As Miami and Houston begin recovery, rebuilding is in focus

by Kelly McCabe

As Hurricane Irma’s strength wains to a post-tropical cyclone while it continued its path into Georgia on Tuesday, Florida residents are starting their recovery process — a process that Houston itself started recently after Hurricane Harvey ravaged the city. 

The destruction left in the wake of both cities is as-yet immeasurable, but Texas Department of Public Safety officials said that statewide, Harvey caused billions in damage, heavily damaging 40,000 homes and completely destroying 7,000, The Washington Post reported. The storm’s death toll has reached 42 in Texas. In Florida, millions are still without power, and Hurricane Irma’s U.S. death toll has been upped to 12. Moody’s Analytics estimated that there’s $64 billion to $94 billion in damage, NPR reported. 

An eye on the future

As both cities attempt to put the storms behind them, many are thinking about how to prevent — or at least lessen — damage from future hurricanes and flooding events.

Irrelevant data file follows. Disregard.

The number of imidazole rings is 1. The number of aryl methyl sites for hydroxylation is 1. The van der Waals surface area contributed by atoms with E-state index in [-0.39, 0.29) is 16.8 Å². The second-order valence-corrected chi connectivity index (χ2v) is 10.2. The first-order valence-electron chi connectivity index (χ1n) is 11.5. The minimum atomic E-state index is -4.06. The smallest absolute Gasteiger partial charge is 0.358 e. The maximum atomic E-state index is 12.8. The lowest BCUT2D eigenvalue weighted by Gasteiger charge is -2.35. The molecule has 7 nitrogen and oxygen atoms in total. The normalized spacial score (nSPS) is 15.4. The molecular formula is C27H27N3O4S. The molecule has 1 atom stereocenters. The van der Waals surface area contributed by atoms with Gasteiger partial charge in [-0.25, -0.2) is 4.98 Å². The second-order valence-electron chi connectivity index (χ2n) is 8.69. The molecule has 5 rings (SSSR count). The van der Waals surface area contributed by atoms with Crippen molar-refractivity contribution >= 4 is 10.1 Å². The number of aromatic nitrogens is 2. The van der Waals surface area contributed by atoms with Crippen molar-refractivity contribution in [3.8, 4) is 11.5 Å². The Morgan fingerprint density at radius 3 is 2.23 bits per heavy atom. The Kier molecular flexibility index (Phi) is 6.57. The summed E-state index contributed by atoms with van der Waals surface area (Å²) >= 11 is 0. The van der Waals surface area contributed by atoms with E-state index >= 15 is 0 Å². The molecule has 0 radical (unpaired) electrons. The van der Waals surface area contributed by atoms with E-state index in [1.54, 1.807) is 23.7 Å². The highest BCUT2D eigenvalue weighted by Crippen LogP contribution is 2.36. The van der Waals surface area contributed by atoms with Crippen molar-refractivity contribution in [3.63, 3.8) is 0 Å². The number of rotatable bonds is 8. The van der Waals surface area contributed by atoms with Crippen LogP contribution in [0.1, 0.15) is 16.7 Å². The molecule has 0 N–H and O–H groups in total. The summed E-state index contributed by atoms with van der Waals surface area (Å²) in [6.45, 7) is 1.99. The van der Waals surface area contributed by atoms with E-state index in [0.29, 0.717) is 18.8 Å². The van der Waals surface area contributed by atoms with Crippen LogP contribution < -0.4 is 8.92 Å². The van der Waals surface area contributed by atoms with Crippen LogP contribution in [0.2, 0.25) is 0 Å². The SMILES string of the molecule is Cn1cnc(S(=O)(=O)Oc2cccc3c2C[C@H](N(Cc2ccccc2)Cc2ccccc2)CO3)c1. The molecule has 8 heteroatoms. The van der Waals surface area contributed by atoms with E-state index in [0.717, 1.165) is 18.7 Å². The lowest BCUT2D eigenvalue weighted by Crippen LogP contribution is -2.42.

Natural disasters like earthquakes and hurricanes tend to shake people’s literal and figurative foundations and lead them to think of how to avoid such destruction in the future. These concerns not only touch on the nation’s infrastructure, but commercial and residential real estate, as well. 

The 2017 CoreLogic Storm Surge Report shows that Texas has much to improve on in terms of buildings that can withstand such adverse weather. The state has the third most at-risk homes in the country, InsuranceJournal reported, with 39,000 at high risk, more than 114,500 at very high risk and about 249,000 at high risk. 

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